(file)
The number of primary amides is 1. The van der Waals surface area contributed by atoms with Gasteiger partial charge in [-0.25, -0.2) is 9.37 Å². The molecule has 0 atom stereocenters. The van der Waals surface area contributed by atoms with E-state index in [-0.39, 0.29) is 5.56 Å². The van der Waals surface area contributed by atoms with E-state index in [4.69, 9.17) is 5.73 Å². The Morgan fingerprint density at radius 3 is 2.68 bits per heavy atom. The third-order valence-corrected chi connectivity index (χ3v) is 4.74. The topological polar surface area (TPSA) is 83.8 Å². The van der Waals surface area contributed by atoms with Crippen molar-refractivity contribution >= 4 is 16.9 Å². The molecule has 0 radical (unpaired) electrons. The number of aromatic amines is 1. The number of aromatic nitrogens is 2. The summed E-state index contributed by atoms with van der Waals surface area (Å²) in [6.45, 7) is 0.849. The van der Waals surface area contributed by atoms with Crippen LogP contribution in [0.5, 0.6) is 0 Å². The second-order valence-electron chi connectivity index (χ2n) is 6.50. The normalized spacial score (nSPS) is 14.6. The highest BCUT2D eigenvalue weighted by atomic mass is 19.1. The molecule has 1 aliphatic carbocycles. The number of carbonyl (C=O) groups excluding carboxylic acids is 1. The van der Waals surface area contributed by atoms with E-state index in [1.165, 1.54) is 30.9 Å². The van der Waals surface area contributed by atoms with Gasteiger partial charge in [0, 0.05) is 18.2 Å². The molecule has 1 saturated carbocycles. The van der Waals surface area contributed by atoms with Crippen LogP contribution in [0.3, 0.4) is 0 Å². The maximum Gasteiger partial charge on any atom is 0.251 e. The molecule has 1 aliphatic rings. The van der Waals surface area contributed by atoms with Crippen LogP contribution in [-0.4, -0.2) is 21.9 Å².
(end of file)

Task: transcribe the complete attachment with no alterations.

The number of primary amides is 1. The van der Waals surface area contributed by atoms with Gasteiger partial charge in [-0.25, -0.2) is 9.37 Å². The molecule has 0 atom stereocenters. The van der Waals surface area contributed by atoms with E-state index in [-0.39, 0.29) is 5.56 Å². The van der Waals surface area contributed by atoms with E-state index in [4.69, 9.17) is 5.73 Å². The Morgan fingerprint density at radius 3 is 2.68 bits per heavy atom. The third-order valence-corrected chi connectivity index (χ3v) is 4.74. The topological polar surface area (TPSA) is 83.8 Å². The van der Waals surface area contributed by atoms with Crippen molar-refractivity contribution >= 4 is 16.9 Å². The molecule has 0 radical (unpaired) electrons. The number of aromatic amines is 1. The number of aromatic nitrogens is 2. The summed E-state index contributed by atoms with van der Waals surface area (Å²) in [6.45, 7) is 0.849. The van der Waals surface area contributed by atoms with Crippen LogP contribution in [0.5, 0.6) is 0 Å². The second-order valence-electron chi connectivity index (χ2n) is 6.50. The normalized spacial score (nSPS) is 14.6. The highest BCUT2D eigenvalue weighted by atomic mass is 19.1. The molecule has 1 aliphatic carbocycles. The number of carbonyl (C=O) groups excluding carboxylic acids is 1. The van der Waals surface area contributed by atoms with E-state index in [1.165, 1.54) is 30.9 Å². The van der Waals surface area contributed by atoms with Gasteiger partial charge in [0, 0.05) is 18.2 Å². The molecule has 1 saturated carbocycles. The van der Waals surface area contributed by atoms with Crippen LogP contribution in [0.3, 0.4) is 0 Å². The maximum Gasteiger partial charge on any atom is 0.251 e. The molecule has 1 aliphatic rings. The van der Waals surface area contributed by atoms with Crippen LogP contribution in [-0.4, -0.2) is 21.9 Å².